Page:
Further Reading: You've got 2 types at your local/amateur footy clubs. You've got the blokes who do the 2 nights of team training a week and nothing else and the blokes doing 2 nights of tram training a week and another pre-season on the other 3 nights! So 1 bloke is probably under-trained compared to the pre-season essentially losing fitness/strength qualities during the season and the other is never really fully recovered and thus can never really be at their best. Of course it doesn't really help if you;re coach doesn't have much of a plan outside of tactical stuff for training and then every now then have you do 10 x 100m sprints or a road run with no pre or post planning  in regards to what that type of training will do at that exact time. This leaves you trying to cover everything else outside of training and can run you into the ground.

I'd like to thank Rob once again for his assistance on this - it's always greatly appreciated!

Monday, July 11, 2016

AFL In-Season Training w/ Darren Burgess Port Adelaide S&C Coach.

You might remember in February this year I did a series of interviews with AFL, VFL and TAC strength and conditioning coaches to give us local/amateur footy players an insight into what elite preparation looks like.

Now being just past the season's mid-point, plenty of rain and heavy grounds meaning plenty of collisions, recovery and in-season training/preparation is crucial to not only getting to the last round but also fully fit and ready to play your best football come finals time.

I thought it was the perfect time to follow up with some in-season training questions but this time I managed to get ab hold of the head of the Port Adelaide strength and conditioning team Darren Burgess, regarded as one of THE best s&c coaches in the entire world!

Here's what he had to say.

What differences are made to training compared to the off and pre-season training periods?

There is a lot more recovery in-season. During pre-season we train heavily 3 - 4 sessions a week whereas in-season there is 1 heavy session then the game.

Further Reading: Train Monday Instead of Tuesday? It could be said that local/amateur football, with far more collisions then elite level football, and relative fitness levels that come with the varying grades of football might be more demanding. Add to that the fact that we have to work 5 - 6 days a week and deal with a lot more outside stressors then AFL players and it might be a good idea to have 1 main session each week.

What does a full week look like?

Saturday - Game

Sunday - Recovery
Monday - Light Session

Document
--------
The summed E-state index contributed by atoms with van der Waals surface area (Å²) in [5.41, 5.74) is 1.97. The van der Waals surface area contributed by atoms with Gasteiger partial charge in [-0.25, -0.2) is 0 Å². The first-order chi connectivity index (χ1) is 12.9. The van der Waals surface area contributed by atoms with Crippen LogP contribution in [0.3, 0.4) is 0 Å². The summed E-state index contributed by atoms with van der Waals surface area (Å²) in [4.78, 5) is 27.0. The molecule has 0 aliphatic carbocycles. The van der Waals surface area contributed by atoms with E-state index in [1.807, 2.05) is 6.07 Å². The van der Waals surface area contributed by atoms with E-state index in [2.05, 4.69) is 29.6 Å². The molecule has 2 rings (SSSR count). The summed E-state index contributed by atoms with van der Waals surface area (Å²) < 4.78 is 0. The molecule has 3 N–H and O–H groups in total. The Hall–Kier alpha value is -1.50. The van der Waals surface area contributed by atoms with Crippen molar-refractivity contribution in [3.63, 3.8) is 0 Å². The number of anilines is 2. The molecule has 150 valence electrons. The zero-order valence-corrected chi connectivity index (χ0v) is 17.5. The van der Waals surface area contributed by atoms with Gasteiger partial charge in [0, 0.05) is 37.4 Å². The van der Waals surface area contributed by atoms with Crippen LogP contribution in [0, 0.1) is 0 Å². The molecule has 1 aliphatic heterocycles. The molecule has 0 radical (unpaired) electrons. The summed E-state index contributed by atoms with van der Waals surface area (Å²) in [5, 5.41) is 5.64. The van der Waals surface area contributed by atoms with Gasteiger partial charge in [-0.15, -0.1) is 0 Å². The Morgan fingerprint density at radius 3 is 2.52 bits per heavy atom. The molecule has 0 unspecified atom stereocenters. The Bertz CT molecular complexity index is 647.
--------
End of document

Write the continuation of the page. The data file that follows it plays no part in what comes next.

Tuesday - Off
Wednesday - Heavy Session + Gym
Thursday - Gym
Friday - Light Session
Saturday - Game

Further Reading: My Game to Game Weekly Lay Out. Right now it's Saturday - Post game recovery as per blog, Sunday - Rest, Monday - Active Recovery for legs and Strength for Upper, Tuesday - Low Volume Speed + Aerobic Power, Wednesday - Off, Thursday - Low Volume Power (gym based) + Aerobic Power, Friday - Upper Power (gym).

Do you have any specific requirements for players to abide by from Thursday to game day?
Nope, just plenty of recovery

What does game day look like?

I leave the players largely to themselves. We have some nutritional demands as well as warm up routines but largely the players prepare themselves.

What recovery interventions do you put in place immediately post game as well as in the days following? Do you do these as a team or leave blokes to do them themselves?

Mostly nutrition as well as ice baths post game. Active recovery and additional hydrotherapy in the days following.

What types of personal/wellness/readiness testing do you do during the season?

They fill out short wellness questionnaires once or twice a week depending on the phase of the season.

Further Reading; Player Monitoring Parts 1, 2 and 3.

You've got 6 - 7 weeks until finals and you can still make some alterations that WILL make you a far better player when you really need to be when finals start.

I'd like to Darren on giving up his time and Intel to do this, we greatly appreciate it!

Sunday, July 3, 2016

Jump 4" Higher in 30mins and YOU Can Take Mark of the Year!

Even though we don't see as many high marks as we used to in the 80's and 90's, it is still easily the most appealing spectacle of our game.

From Peter Knights to Warwick Capper to Gary Ablett Snr to Tony Modra, the high mark is probably the first thing you'd show someone who has not seen our game before.

I'm 168cms and almost 38 years old coming of a pretty serious knee injury last year and my spring is not what it used to be. Not far off but not what it used to be as I was touching a full sized basketball rim only 2 years ago.

That's me in the image above flying high a couple of weeks ago and like all good forwards we punch from behind!

Granted I've been focusing on maintain/increasing sprinting speed over vertical displacement so my training really been focused on it either.

Last week I road tested a workout with the aim of getting immediate improvements in vertical leap.

I posted my results on Facebook (search down for June 30th) where I managed to increase my vertical leap by 11cms in just over 20mins.

The workout was specifically designed for vertical leap improvements but anyone could do it reap the performance rewards like I did.

Imagine what getting 11cms higher would do for you?

For us shorties it puts you at the the same or similar height then most other players and for taller players it puts you at a whole new level where you can be outreaching everyone.

I was a bit strapped for time so I didn't video any of this unfortunately except for the jumps on the Facebook page but I'll be packaging this workout for something in the very near future (keep your eye out!)

While I have you here I'm researching the wants and needs of us local and amateur football players. I'm wanting to find your pain points and what happens to your football if they aren't addressed. I want to know your pleasure points and how your football changes once they are reached.

This is all to help me with the new venture that will hopefully be ready to go in 6 weeks or so.

For your assistance on this I'll rush you to the top of the list and to get in the ground floor when it is all ready to go!

You can access the form here: